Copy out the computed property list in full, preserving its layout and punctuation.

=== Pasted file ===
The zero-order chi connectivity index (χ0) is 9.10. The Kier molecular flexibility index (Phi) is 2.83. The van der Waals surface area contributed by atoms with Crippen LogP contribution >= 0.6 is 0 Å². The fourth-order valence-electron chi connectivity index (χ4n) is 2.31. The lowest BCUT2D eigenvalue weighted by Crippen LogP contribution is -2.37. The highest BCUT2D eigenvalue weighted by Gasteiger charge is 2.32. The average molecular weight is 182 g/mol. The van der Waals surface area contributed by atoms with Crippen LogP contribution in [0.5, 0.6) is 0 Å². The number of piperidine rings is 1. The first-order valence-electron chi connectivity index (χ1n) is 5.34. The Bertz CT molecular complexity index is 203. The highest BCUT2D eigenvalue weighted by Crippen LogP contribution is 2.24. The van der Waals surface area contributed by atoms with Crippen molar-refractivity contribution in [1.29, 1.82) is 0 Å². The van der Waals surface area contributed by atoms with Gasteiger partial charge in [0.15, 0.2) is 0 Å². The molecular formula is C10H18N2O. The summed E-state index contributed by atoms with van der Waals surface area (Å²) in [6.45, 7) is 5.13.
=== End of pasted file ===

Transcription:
The zero-order chi connectivity index (χ0) is 9.10. The Kier molecular flexibility index (Phi) is 2.83. The van der Waals surface area contributed by atoms with Crippen LogP contribution >= 0.6 is 0 Å². The fourth-order valence-electron chi connectivity index (χ4n) is 2.31. The lowest BCUT2D eigenvalue weighted by Crippen LogP contribution is -2.37. The highest BCUT2D eigenvalue weighted by Gasteiger charge is 2.32. The average molecular weight is 182 g/mol. The van der Waals surface area contributed by atoms with Crippen LogP contribution in [0.5, 0.6) is 0 Å². The number of piperidine rings is 1. The first-order valence-electron chi connectivity index (χ1n) is 5.34. The Bertz CT molecular complexity index is 203. The highest BCUT2D eigenvalue weighted by Crippen LogP contribution is 2.24. The van der Waals surface area contributed by atoms with Crippen molar-refractivity contribution in [1.29, 1.82) is 0 Å². The van der Waals surface area contributed by atoms with Gasteiger partial charge in [0.15, 0.2) is 0 Å². The molecular formula is C10H18N2O. The summed E-state index contributed by atoms with van der Waals surface area (Å²) in [6.45, 7) is 5.13.